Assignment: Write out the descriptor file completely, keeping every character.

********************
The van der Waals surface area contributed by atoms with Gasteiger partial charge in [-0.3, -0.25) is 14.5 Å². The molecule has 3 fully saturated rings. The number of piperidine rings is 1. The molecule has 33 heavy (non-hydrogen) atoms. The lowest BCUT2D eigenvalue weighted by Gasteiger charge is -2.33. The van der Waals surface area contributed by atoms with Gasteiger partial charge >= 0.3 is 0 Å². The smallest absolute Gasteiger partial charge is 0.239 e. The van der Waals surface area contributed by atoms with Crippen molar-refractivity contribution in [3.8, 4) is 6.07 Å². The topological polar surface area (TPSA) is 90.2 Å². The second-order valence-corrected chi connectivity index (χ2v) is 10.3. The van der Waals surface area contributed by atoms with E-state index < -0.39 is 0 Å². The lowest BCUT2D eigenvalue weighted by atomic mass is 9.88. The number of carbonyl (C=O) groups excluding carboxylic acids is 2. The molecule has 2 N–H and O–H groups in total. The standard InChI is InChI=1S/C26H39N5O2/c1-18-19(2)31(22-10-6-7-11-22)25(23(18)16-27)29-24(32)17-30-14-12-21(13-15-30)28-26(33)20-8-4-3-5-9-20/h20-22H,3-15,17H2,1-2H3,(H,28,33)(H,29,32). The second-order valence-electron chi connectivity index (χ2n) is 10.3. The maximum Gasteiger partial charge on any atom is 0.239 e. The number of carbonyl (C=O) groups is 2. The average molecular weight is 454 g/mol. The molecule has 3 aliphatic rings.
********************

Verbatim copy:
The van der Waals surface area contributed by atoms with Gasteiger partial charge in [-0.3, -0.25) is 14.5 Å². The molecule has 3 fully saturated rings. The number of piperidine rings is 1. The molecule has 33 heavy (non-hydrogen) atoms. The lowest BCUT2D eigenvalue weighted by Gasteiger charge is -2.33. The van der Waals surface area contributed by atoms with Gasteiger partial charge >= 0.3 is 0 Å². The smallest absolute Gasteiger partial charge is 0.239 e. The van der Waals surface area contributed by atoms with Crippen molar-refractivity contribution in [3.8, 4) is 6.07 Å². The topological polar surface area (TPSA) is 90.2 Å². The second-order valence-corrected chi connectivity index (χ2v) is 10.3. The van der Waals surface area contributed by atoms with E-state index < -0.39 is 0 Å². The lowest BCUT2D eigenvalue weighted by atomic mass is 9.88. The number of carbonyl (C=O) groups excluding carboxylic acids is 2. The molecule has 2 N–H and O–H groups in total. The standard InChI is InChI=1S/C26H39N5O2/c1-18-19(2)31(22-10-6-7-11-22)25(23(18)16-27)29-24(32)17-30-14-12-21(13-15-30)28-26(33)20-8-4-3-5-9-20/h20-22H,3-15,17H2,1-2H3,(H,28,33)(H,29,32). The second-order valence-electron chi connectivity index (χ2n) is 10.3. The maximum Gasteiger partial charge on any atom is 0.239 e. The number of carbonyl (C=O) groups is 2. The average molecular weight is 454 g/mol. The molecule has 3 aliphatic rings.